Spiced Candied Oranges + Cocktails

By Kate Riley December 10, 2020

Dried citrus has been used for centuries as a decoration during the holidays (see my recent post!) and for libations too. I remember when I was at the fanciest, most elegant bar I’ve ever been to in Prague a few summers ago and I watched the bartenders make the coolest cocktails with the most interesting garnishes, and I recall many of them were thinly sliced dried fruit. (More about that experience here.)

I always found it so fascinating that citrus thrives in winter, like it’s a rebel fruit that says “no I won’t be at my peak in summer or fall like all of you other fruits, I’m gonna thrive and bloom in winter.”

We’re lucky in this modern age we can find citrus year round at the grocery stores. Citrus is nature’s way of saying in our northern hemisphere “yeah I know it’s dreary outside, but please enjoy these bright colors and flavors to get you through till spring and here, have some Vitamin C too.” Awww, thanks so much winter (fist bump).

I decided to try my hand at candied oranges and I wanted to add spices to them so it felt like I was tasting the flavors of the season. My spiced candied orange slices took two full days to dry. That’s the part I found frustrating because I promised my teenagers I would make them “nature’s candy!” and then they had to wait for it, and you know how teenagers are when it comes to being patient. They kept saying, “Hey Mom, when are they going to be ready” and I could only reply “Soon… I think.” These candied orange slices had to sit on my countertop for two full days to dry but they taste amazing so I forgive them.

And bonus, the process gave me orange infused simple syrup to use in a spiced citrus cocktail which is so so good. Both recipes below!

 

Who doesn’t love a great blend of sugar and spice? These candied oranges and cocktails offer both.

How to Make Candied Oranges:

Cut four seedless naval oranges into ¼” slices with a sharp paring knife.

Add to a pot filled with 6 cups of water, boil for 3 minutes to remove the bitterness from the orange pith. After 3 minutes, add slices to an ice bath to prevent further cooking.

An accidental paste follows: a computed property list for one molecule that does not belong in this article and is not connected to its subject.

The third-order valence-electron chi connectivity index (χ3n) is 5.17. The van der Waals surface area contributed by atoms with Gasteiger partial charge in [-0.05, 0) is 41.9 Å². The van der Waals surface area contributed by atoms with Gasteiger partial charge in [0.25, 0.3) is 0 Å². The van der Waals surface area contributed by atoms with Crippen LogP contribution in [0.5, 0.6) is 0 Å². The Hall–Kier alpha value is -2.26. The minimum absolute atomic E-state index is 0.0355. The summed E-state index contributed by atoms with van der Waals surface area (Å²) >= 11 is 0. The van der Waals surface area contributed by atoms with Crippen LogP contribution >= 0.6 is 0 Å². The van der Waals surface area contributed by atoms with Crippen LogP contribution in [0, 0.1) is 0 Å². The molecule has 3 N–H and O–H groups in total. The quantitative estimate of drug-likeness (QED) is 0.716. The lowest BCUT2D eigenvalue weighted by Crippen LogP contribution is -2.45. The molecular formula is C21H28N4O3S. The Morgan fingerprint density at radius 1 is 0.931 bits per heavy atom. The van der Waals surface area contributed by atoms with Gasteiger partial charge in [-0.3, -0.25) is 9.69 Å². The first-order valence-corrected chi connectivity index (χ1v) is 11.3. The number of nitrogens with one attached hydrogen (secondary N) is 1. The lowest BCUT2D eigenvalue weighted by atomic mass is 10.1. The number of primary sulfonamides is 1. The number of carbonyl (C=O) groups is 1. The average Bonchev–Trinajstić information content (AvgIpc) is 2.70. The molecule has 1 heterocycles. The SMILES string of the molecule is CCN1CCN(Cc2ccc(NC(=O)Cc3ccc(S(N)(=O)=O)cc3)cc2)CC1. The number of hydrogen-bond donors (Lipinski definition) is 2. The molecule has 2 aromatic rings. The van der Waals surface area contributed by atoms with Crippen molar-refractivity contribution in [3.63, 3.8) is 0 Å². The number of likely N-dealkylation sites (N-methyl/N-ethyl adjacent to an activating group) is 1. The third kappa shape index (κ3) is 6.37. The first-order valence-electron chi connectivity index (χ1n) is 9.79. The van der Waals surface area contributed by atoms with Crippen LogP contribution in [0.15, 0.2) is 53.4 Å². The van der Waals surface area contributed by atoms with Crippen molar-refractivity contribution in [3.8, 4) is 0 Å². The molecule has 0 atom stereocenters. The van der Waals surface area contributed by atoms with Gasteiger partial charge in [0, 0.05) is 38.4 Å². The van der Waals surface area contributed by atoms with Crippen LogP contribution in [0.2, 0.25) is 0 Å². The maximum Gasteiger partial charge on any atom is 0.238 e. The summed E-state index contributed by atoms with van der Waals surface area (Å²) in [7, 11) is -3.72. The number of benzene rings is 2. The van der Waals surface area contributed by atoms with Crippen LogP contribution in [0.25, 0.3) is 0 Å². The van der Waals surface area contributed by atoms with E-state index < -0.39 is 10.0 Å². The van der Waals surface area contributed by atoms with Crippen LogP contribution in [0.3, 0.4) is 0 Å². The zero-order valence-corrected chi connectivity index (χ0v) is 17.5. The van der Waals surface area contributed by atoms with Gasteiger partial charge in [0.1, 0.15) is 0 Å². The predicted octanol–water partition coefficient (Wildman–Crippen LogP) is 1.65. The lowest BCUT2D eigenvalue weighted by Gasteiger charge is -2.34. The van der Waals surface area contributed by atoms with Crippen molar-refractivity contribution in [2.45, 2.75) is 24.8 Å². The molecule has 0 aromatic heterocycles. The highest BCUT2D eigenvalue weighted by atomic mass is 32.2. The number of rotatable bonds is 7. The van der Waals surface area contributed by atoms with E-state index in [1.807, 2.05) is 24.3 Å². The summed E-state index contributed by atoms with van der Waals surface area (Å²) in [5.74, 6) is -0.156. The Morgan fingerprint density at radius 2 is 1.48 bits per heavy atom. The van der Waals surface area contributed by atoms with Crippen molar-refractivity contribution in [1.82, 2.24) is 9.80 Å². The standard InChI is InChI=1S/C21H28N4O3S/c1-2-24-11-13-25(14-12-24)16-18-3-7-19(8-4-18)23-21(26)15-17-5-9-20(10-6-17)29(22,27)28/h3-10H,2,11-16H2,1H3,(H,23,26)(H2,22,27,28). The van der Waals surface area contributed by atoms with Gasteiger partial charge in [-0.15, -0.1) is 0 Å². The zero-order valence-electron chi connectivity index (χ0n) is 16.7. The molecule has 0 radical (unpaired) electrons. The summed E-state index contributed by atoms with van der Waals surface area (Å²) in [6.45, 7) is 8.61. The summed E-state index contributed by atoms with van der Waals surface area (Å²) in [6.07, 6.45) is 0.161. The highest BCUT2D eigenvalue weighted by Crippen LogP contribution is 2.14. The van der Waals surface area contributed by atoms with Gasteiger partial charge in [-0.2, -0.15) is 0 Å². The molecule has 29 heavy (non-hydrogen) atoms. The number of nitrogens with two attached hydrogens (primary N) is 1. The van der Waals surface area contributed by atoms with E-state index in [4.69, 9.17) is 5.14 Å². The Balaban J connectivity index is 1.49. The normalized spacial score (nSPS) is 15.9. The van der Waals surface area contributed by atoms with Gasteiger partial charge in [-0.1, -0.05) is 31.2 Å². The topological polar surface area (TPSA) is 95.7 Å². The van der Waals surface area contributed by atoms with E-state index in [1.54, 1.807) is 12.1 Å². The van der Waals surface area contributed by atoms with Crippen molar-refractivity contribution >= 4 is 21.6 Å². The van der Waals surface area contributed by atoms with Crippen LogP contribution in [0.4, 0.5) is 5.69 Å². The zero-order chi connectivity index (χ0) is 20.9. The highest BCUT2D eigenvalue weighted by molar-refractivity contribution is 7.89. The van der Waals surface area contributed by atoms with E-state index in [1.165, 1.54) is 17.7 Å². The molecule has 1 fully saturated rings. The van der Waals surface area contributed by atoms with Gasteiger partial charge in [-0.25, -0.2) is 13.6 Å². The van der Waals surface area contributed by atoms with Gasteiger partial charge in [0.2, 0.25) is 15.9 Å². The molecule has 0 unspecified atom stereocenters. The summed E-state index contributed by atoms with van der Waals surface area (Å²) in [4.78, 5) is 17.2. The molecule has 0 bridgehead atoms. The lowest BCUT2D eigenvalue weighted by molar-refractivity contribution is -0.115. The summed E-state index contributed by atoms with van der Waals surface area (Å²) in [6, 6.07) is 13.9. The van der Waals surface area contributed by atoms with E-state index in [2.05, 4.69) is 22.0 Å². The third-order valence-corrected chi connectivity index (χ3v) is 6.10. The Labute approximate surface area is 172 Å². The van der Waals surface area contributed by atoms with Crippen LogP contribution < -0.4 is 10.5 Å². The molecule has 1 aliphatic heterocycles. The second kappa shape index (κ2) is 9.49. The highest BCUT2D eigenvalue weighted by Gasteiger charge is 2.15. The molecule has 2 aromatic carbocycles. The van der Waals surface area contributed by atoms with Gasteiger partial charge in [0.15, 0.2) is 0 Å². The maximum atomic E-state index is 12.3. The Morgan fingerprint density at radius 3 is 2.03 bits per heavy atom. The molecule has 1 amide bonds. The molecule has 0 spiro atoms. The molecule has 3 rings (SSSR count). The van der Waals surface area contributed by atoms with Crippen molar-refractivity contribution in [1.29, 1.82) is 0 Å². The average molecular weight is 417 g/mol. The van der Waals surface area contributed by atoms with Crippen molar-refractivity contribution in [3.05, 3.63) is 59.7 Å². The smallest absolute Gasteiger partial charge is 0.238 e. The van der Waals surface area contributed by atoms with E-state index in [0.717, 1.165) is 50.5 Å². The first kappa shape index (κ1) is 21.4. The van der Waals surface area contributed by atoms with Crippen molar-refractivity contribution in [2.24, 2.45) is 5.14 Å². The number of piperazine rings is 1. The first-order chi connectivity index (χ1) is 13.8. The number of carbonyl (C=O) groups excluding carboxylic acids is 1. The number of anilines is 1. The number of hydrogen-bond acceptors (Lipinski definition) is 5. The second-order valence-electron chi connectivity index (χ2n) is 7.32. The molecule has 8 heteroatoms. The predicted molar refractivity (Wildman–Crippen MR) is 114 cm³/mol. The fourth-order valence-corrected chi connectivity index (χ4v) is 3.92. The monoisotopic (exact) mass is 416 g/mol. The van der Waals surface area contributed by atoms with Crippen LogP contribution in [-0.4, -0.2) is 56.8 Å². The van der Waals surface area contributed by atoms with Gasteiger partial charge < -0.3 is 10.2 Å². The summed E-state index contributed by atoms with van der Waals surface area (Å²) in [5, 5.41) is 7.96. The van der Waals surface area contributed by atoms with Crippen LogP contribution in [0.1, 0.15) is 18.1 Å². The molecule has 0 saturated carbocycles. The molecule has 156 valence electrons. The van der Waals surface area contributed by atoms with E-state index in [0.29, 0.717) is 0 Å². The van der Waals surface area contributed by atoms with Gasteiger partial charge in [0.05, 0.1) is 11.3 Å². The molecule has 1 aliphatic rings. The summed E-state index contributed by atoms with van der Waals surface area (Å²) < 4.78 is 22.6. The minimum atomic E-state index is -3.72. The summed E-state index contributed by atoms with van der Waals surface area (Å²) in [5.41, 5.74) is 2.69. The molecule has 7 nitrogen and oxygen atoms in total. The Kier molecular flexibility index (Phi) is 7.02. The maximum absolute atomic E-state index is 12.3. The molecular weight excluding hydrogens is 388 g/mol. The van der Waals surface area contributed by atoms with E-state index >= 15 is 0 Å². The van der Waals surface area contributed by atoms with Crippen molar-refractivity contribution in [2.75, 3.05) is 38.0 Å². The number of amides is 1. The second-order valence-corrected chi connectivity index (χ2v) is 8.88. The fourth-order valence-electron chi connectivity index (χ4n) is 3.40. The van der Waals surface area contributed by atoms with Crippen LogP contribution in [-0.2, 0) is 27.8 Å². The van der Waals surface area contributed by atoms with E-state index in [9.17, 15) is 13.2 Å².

Place slices on drying rack to drain water for ten minutes while you prepare simple syrup. (I didn’t have a large enough baking rack for all the orange slices so I just drained my oranges on my unused oven rack that I keep clean and stored in my pantry.)

 

In two separate pots (or two separate batches), combine 3 cups granulated sugar with 3 cups of water to create a simple syrup. Stir on medium until sugar melts and add two oranges worth of slices to each pot. Do not boil orange slices. Simmer on low for one full hour. Turn every fifteen minutes for even cooking and coating. After an hour, drain orange slices and place on rack to drain. I layered parchment paper under two layers of paper towels under my drying rack.

Save the orange infused simple syrup from your pot, this is golden nectar for cocktails or flavoring for pancakes, muffins, etc. Store in a glass container in the fridge for up to two weeks.

 

Allow orange slices to dry on rack for a full 24 hours, turning every 6-8 hours. At the end of 24 hours, sprinkle with spiced sugar rim mixture.

To make a spiced sugar cocktail rimmer (and the coating for candied oranges) mix 1 ½ cup cane sugar with 1 heaping tbsp cinnamon, ½ tsp nutmeg, ½ allspice, and 1/8 tsp ground cloves.

 

At the end of 48 hours, sprinkle with another layer of pure cane sugar, and enjoy this chewy and sweet candy from nature!

Store in a cool dry container between layers of parchment paper.

Now let’s take those candied oranges and that orange infused simple syrup and make a great cocktail!

Spiced Orange Cocktail

 

This recipe is for a tipsier 6 oz. cocktail since my glasses are a larger glass size.

 

First, prep your glass. Wipe the rim of the cocktail glass (martini or couche style) with a slice of orange to get it wet, then dip it in the spiced sugar rimmer mixture.

 

In a cocktail shaker over ice cubes, mix 3 oz. vodka with 1½ oz. Grand Marnier, 1 ½ oz. simple syrup, and generous fresh squeeze of orange.

 

Shake and pour, garnish with a candied orange slice, oh so yummy!

The citrus tastes so fresh and the spiced rimmer makes you feel like you’re tasting the season.

 

Cheers!!


2 comments

  1. The cocktail sounds delicious, especially the spiced rim….but all that work and expense for the candied peel accent?

    • no they are separate recipes, no need to make candied oranges just for the cocktail. :) it stands alone without.

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